Where were you when the Princess of Wales died?

The death of Diana has become a watershed moment in modern British history and there are many who can pinpoint to almost the second when they heard of the accident that claimed her life.

I am one of them. I clearly remember my phone ringing a little after 7am on the Sunday morning and slowly climbing out of bed to hear the answerphone message.

It sticks in the memory because it was a rare weekend off for me. In fact, that Sunday was to be the first day of a two-week holiday.

Instead, I was rudely awoken by the dulcet tones of my then news editor asking if I wouldn’t mind heading into the newsroom to help with the coverage of Diana’s death. I phoned him back and got a firm assurance that I would be free to leave by about 4pm later that day – I was driving down to stay at a Heathrow hotel prior to my early morning flight to Canada the next day.

One of the biggest news stories to break during my career and I reluctantly agreed to play a little part in The Western Mail’smulti-page coverage for the next day.

I left the newsroom around 3.30pm, picked up my bags from my flat and drove down to Heathrow as planned. As soon as I walked out of the door of the newsroom I had switched off completely from all things work-related, the Diana story included – or so I thought.

I spent the next two weeks in Canada, driving myself from Toronto over to Quebec and stopping at various points in-between. By the time I flew back into London, I thought I’d arrived back in a foreign country.

Any hope of “escaping” news of any kind for a fortnight was pointless. The death of Diana, Princess of Wales was not just the biggest story to break in the UK for decades, it was an international headline-maker.

As much as I tried, I couldn’t avoid the coverage beaming across the Atlantic. It was quite a disconcerting experience being so far removed from both the story and the coverage. Above all I couldn’t believe the tone of the coverage and the apparent mood of the nation (indeed, when I returned and spoke to a friend – an arch anti-royalist – even he was moved to describe the story as a “really terrible tragedy”).

Grief gripped the nation and I couldn’t relate to it.

What made matters much worse, as far as I was concerned, was the reaction of the Canadians I encountered once they realised I was not just from the UK, but from Wales. We were talking about the “Princess of my country” after all, so there was an assumption I would take the death even more badly than those from England, Scotland and Northern Ireland.

The mawkish reactions reached a whole new level when I stopped off in Ottawa for a couple of nights. First I was handed printed instructions of how to reach the British embassy to sign the book of remembrance – something I politely declined and was met with a frown.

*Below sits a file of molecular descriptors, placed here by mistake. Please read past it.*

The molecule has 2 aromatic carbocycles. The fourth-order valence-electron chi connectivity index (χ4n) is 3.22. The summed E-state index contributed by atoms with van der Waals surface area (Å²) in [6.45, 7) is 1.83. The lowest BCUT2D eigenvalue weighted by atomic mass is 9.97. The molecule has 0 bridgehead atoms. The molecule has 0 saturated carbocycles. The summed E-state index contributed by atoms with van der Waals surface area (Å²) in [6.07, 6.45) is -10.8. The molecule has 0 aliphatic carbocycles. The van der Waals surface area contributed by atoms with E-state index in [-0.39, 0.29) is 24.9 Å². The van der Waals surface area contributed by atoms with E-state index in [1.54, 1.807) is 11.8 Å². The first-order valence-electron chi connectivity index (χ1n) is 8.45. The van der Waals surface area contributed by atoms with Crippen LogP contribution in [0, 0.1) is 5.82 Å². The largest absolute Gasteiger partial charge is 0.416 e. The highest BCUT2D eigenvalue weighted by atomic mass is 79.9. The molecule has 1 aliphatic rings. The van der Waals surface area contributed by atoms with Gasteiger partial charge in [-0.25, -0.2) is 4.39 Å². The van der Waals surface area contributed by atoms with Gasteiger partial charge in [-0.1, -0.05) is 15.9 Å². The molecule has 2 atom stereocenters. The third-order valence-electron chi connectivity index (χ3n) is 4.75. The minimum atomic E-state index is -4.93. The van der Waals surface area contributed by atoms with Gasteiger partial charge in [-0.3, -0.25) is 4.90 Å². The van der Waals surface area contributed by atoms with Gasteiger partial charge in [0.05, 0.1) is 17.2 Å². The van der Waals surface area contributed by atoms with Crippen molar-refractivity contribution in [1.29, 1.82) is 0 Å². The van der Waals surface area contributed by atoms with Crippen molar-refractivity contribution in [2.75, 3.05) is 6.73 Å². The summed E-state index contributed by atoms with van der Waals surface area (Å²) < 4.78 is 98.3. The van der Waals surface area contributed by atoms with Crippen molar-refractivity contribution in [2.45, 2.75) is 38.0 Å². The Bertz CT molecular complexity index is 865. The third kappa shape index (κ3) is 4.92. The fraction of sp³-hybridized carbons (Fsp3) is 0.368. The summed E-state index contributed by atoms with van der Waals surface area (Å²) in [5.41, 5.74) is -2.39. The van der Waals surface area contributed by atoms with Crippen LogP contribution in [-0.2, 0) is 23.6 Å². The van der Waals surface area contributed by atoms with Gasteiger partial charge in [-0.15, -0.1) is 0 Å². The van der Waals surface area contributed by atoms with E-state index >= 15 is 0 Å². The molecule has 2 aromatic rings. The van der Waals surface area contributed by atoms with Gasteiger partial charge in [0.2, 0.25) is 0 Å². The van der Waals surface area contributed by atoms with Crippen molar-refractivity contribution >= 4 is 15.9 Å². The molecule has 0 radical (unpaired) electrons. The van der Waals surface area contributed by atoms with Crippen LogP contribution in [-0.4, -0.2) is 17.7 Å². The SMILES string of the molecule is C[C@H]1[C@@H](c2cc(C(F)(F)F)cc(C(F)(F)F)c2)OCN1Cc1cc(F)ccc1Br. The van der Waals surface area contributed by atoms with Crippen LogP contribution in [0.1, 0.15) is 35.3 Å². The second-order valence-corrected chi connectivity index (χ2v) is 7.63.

Then I was informed my early morning wake-up call was booked so that I could watch live coverage of the funeral (there was a “special screening” in the hotel’s main conference room so I could join with other Brits). I appeared to cause a great deal of offence by informing the receptionist I did not want a wake-up call and had no intention of watching live coverage of the funeral.

As a result of my two weeks away at such a seemingly pivotol moment, I have always felt excluded in whatever coverage of Diana’s death has taken place since that night in Paris.

I simply don’t understand what appears to me to be an unfathomable national obsession.

Diana died in a road accident. The man driving her car was well over the drink-drive limit and speeding on a particularly tricky stretch of road. She suffered mutliple injuries and two heart attacks while she was being treated at the scene.

Where’s the conspiracy?

It probably doesn’t help that I tend to take a cynical view of most conspiracy theories – from the shooting of JFK to the 9/11 terrorist attacks. I sometimes enjoy learning about the latest theories, but invariably they are all met with a snort of derision or a shrug of the shoulders.

I’m more interested in the motivation of the theorists than the details of the conspiracy.

In the case of Diana, this cynicism has been multiplied by the fact that I didn’t take any sort of part in the national outpouring of grief that immediately followed her death.

I remain incredulous at what happened here during that fortnight I was in Canada. Maybe if I hadn’t flown out of the country 24 hours after her death I might have got caught up in the collective response? If I’d been here and more likely than not spending a lot of that time in a busy newsroom covering the story first hand, I might have taken her death as personally as so many millions seemingly did?

But I did fly out of the country and I don’t feel anything other than the fact that Diana’s death was a personal tragedy for her and her two sons and the rest of her family and close friends. I didn’t feel any other sort of attachment to the story back then and I don’t now.

I tuned into last night’s programme about Diana’s death on BBC2 – The Conspiracy Files – for no other reasons than such conspiracy theories and the people who peddle them are a source of fascination and mystery to me.

As I expected, I didn’t learn anything new or startling about the story itself. But neither did I get any sort of insight into the reasons why the death of this particular princess prompted such paranoia.

Princess Diana’s death can be explained. The response to it, however, will continue to baffle for years to come and might never be fully understood.

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